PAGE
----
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The best way to resolve any Family Law dispute is by discussion, compromise and agreement. Where that is not possible you may find yourself having to take proceedings against your former partner or to defend proceedings brought against you by your former partner. In those circumstances it is sometimes difficult to keep in clear sight the effect that contested proceedings can have on the liability to pay increased Solicitors fees.
- We always look for a way to negotiate a sensible outcome for you without having to go to Court.
- We speak plain English
- We do the simple things well
- We can help you complete the Divorce application form (called the Petition)
The divorce application form ‘The Petition’ and other documentation including a form of Statement of Arrangements about children of the family and the Court fee are sent to Court for issue, the Court will usually post the forms to the other party. Upon an Acknowledgement of Service form being received at the Court from the other party confirming that they have received the Petition and they do not intend to defend the case the Petitioner can apply to the Court for the Decree Nisi, this is the name given to the first stage of the two stage decree process in divorce cases. The Decree Nisi is usually pronounced by the Judge in Court as a deskwork exercise without either party having to appear in Court. There must usually be at least six weeks between the date of the Decree Nisi and the Decree Absolute although it is often better practice not to have the Decree Nisi made Absolute until financial issues are resolved.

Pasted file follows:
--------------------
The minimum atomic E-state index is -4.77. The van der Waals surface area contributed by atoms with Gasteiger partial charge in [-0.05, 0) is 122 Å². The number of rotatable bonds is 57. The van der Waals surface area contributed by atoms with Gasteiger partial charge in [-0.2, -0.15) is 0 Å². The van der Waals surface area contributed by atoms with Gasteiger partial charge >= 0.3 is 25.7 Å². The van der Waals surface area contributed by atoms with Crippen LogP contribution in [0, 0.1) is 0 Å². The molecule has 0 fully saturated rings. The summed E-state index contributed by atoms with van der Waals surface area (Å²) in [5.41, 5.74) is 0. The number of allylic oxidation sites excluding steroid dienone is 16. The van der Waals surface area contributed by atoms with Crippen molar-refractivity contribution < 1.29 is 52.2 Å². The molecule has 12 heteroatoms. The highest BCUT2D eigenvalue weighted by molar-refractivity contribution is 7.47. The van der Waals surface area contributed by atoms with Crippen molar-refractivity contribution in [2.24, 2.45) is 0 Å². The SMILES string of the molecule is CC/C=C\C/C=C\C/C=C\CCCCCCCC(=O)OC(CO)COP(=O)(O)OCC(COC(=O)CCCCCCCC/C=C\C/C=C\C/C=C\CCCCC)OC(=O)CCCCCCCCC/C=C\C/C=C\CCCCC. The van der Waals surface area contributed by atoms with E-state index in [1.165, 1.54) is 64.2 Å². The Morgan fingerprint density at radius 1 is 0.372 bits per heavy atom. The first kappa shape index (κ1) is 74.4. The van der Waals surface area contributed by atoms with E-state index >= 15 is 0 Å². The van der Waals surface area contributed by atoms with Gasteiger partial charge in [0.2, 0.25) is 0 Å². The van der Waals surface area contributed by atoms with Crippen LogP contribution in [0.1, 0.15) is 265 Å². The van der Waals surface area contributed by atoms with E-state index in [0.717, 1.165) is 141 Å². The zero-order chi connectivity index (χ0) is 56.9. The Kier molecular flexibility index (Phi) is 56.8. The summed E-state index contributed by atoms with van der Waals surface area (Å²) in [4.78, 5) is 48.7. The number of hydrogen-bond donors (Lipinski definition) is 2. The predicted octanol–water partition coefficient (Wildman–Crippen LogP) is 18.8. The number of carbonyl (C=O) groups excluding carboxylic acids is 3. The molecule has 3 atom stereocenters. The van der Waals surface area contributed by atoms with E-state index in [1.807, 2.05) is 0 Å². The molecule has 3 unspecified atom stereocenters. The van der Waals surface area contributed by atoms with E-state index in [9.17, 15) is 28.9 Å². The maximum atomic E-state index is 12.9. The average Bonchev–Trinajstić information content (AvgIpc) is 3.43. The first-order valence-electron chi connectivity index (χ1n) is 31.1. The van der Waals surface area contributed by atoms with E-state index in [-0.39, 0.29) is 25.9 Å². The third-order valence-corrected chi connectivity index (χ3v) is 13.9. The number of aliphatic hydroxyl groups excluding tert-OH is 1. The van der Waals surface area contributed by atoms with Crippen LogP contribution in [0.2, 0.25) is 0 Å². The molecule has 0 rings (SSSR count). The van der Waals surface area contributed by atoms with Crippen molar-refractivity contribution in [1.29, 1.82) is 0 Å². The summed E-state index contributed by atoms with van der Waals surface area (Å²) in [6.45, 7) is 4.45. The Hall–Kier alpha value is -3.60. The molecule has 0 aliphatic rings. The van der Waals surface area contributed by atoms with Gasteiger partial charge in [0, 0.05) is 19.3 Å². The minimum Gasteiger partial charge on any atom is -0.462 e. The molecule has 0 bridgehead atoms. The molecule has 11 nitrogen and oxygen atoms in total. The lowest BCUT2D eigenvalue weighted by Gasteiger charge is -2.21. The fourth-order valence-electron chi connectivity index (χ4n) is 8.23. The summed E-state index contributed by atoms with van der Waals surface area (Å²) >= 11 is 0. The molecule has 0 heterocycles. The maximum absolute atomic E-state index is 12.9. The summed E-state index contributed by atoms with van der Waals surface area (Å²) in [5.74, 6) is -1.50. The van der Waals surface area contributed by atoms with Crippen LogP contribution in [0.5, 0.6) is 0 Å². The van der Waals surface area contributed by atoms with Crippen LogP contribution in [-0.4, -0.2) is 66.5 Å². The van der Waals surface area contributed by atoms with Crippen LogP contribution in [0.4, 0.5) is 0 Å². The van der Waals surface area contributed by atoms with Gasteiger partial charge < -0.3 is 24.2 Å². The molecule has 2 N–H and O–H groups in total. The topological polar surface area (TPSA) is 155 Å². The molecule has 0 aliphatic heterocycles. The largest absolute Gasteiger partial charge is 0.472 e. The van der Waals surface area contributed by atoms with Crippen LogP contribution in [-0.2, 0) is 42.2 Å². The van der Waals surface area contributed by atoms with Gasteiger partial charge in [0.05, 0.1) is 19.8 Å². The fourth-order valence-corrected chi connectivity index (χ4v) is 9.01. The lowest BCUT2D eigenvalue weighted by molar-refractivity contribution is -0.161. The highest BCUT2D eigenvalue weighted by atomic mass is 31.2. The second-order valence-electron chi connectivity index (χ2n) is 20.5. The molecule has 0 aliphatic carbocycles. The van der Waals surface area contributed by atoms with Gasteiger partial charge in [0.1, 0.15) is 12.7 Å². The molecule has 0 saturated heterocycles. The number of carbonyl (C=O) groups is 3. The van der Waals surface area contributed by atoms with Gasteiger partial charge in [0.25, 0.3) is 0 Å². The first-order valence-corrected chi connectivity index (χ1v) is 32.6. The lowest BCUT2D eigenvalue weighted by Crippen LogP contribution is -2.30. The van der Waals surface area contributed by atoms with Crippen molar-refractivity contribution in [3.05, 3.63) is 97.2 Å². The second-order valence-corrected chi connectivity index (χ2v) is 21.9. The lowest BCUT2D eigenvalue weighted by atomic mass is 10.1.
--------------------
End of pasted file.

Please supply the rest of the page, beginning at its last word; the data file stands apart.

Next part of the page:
The Decree Absolute of Divorce ends the marriage but does not automatically end the financial relationship still existing between former spouses. The entitlement of a former spouse to make a financial claim can only be brought to an end by:-
- By remarriage of that spouse
- By death of that spouse
- By the Court making an Order including provision that arrangements are in full and final settlement of financial issues between the parties. This is commonly called a clean break.
A clean break Order can be obtained either at the end of a contested case when the Judge decides that it is fair to impose a clean break or where parties reach an agreement and wish to agree there be a clean break as part of that agreement and invite the Judge to approve the terms they have agreed between them and ask the Court to make such an Order with the consent of both parties.
A glossary of some of the terms that you might hear if you go to court can be found by clicking here